The twins smirked at each other.


“Supper!” Amy called. She listened for the thunder of feet on the stairs. There was no answer. She called again from the bottom of the stairs, “Hannah! Olivia! Supper!” They had clearly gone deaf. Amy sighed, she would have to go and get them herself.  She marched up the stairs, past all the closed bedroom doors, to the very top room of the house. Olivia and Hannah were sat on the floor with their backs turned, playing with dolls. Amy gasped at the sight of them. “What have you done?” She cried.

The twins turned around and held up their Barbie heads proudly, “Makeovers!” they chorused.  The twins had decapitated their dolls, drawn makeup on their faces with coloured pens and cut their hair into bobs.

 But Amy wasn’t looking at the dolls, she was staring at Olivia. “What have you done to your sister?” She whispered. Hannah’s hair was gone. Her hair had been cut so it was now identical to Olivia’s. Hannah put her hand to her head and stroked the ragged ends where it had been hacked away.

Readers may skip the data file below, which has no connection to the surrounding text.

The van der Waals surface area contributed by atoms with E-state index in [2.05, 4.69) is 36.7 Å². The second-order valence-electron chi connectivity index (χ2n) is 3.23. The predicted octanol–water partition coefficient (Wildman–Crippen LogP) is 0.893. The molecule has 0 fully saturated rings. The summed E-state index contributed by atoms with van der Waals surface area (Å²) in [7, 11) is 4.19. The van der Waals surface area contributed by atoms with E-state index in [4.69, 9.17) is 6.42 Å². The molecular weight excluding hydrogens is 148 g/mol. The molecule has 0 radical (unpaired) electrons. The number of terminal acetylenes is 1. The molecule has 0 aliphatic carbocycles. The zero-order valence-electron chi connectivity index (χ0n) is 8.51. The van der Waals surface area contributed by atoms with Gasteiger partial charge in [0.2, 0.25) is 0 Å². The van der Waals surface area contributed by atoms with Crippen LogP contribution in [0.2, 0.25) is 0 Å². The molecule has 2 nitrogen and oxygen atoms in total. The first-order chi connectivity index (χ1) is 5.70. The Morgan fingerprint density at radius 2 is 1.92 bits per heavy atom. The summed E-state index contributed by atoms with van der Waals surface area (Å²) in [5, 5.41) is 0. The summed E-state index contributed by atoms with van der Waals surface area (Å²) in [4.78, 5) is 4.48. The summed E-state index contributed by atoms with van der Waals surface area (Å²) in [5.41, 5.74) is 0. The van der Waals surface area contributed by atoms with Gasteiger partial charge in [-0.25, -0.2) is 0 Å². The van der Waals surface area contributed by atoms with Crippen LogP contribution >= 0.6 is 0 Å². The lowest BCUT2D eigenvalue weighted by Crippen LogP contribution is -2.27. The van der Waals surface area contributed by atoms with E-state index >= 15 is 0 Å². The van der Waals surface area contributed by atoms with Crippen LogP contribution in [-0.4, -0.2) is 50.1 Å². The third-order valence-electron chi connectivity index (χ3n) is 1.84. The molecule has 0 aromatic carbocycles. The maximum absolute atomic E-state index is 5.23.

“I cut her hair,” Olivia said.

“Did you not like it before?” Amy breathed.

The smiles dropped from the twins faces.


Olivia dropped her Barbie head which bounced on the floor and rolled into its body. She stood up and opened her arms for a hug. Amy pulled her mouth into a smile, robotically knelt on the floor and opened her arms, “Come here Olivia. You too Hannah.” She muttered. Hannah and Olivia knelt on the floor in front of their mum, wrapped their arms around her neck and squeezed tight.

“How could you tell us apart? I thought you wouldn’t know when we looked the same,” Olivia mumbled.

“You two are my children, of course I will always be able to tell you apart,” Amy whispered. She was careful not to touch what had truly given it away. From the back, they almost were identical, except for the bloody marks Olivia had cut into the back of Hannah’s neck as she chopped off her hair. 

The twins’ eyes met and they squeezed tighter.

Read more from Hannah at

This is a guest post. Click here for more information on submitting content to the blog.

Hannah Vile
Hannah Vile

Hannah is an undergraduate English student and has a blog called uniquelyhannah where she writes about student life, books and plants.

No Comments Yet

Leave a Reply

Your email address will not be published.